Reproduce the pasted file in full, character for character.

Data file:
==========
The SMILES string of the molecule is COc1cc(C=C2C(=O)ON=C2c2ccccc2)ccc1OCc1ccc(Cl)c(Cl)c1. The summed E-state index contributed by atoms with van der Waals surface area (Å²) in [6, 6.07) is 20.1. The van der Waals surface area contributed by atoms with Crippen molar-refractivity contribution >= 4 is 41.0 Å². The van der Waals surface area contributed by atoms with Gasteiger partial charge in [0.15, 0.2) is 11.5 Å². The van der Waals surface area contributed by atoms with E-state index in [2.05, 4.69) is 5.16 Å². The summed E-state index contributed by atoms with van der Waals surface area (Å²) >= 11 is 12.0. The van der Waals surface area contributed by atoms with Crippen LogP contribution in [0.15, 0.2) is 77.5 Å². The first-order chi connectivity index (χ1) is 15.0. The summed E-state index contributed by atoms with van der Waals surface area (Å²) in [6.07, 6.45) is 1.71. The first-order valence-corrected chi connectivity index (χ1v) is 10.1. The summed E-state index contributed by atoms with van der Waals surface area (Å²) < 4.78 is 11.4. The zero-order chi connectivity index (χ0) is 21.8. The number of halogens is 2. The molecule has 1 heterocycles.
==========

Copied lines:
The SMILES string of the molecule is COc1cc(C=C2C(=O)ON=C2c2ccccc2)ccc1OCc1ccc(Cl)c(Cl)c1. The summed E-state index contributed by atoms with van der Waals surface area (Å²) in [6, 6.07) is 20.1. The van der Waals surface area contributed by atoms with Crippen molar-refractivity contribution >= 4 is 41.0 Å². The van der Waals surface area contributed by atoms with Gasteiger partial charge in [0.15, 0.2) is 11.5 Å². The van der Waals surface area contributed by atoms with E-state index in [2.05, 4.69) is 5.16 Å². The summed E-state index contributed by atoms with van der Waals surface area (Å²) >= 11 is 12.0. The van der Waals surface area contributed by atoms with Crippen LogP contribution in [0.15, 0.2) is 77.5 Å². The first-order chi connectivity index (χ1) is 15.0. The summed E-state index contributed by atoms with van der Waals surface area (Å²) in [6.07, 6.45) is 1.71. The first-order valence-corrected chi connectivity index (χ1v) is 10.1. The summed E-state index contributed by atoms with van der Waals surface area (Å²) < 4.78 is 11.4. The zero-order chi connectivity index (χ0) is 21.8. The number of halogens is 2. The molecule has 1 heterocycles.